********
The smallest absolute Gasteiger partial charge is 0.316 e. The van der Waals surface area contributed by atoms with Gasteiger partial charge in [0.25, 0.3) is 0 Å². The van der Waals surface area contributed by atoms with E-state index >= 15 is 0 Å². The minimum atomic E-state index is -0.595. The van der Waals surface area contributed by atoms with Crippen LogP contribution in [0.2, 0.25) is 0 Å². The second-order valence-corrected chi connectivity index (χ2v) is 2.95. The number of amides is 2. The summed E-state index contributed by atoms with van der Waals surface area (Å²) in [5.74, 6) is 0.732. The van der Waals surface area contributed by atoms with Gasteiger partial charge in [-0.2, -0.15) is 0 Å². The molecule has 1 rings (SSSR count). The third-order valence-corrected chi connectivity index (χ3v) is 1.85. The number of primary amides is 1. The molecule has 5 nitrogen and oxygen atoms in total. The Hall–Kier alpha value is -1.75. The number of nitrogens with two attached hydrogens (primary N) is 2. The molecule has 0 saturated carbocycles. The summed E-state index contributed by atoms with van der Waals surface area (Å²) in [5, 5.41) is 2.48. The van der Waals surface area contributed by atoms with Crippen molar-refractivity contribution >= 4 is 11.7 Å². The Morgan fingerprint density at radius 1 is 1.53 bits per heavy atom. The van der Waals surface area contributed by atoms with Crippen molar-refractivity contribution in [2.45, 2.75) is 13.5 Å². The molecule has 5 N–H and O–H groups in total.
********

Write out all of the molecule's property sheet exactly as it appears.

The smallest absolute Gasteiger partial charge is 0.316 e. The van der Waals surface area contributed by atoms with Gasteiger partial charge in [0.25, 0.3) is 0 Å². The van der Waals surface area contributed by atoms with E-state index >= 15 is 0 Å². The minimum atomic E-state index is -0.595. The van der Waals surface area contributed by atoms with Crippen LogP contribution in [0.2, 0.25) is 0 Å². The second-order valence-corrected chi connectivity index (χ2v) is 2.95. The number of amides is 2. The summed E-state index contributed by atoms with van der Waals surface area (Å²) in [5.74, 6) is 0.732. The van der Waals surface area contributed by atoms with Gasteiger partial charge in [-0.2, -0.15) is 0 Å². The molecule has 1 rings (SSSR count). The third-order valence-corrected chi connectivity index (χ3v) is 1.85. The number of primary amides is 1. The molecule has 5 nitrogen and oxygen atoms in total. The Hall–Kier alpha value is -1.75. The number of nitrogens with two attached hydrogens (primary N) is 2. The molecule has 0 saturated carbocycles. The summed E-state index contributed by atoms with van der Waals surface area (Å²) in [5, 5.41) is 2.48. The van der Waals surface area contributed by atoms with Crippen molar-refractivity contribution >= 4 is 11.7 Å². The Morgan fingerprint density at radius 1 is 1.53 bits per heavy atom. The van der Waals surface area contributed by atoms with Crippen molar-refractivity contribution in [2.45, 2.75) is 13.5 Å². The molecule has 5 N–H and O–H groups in total.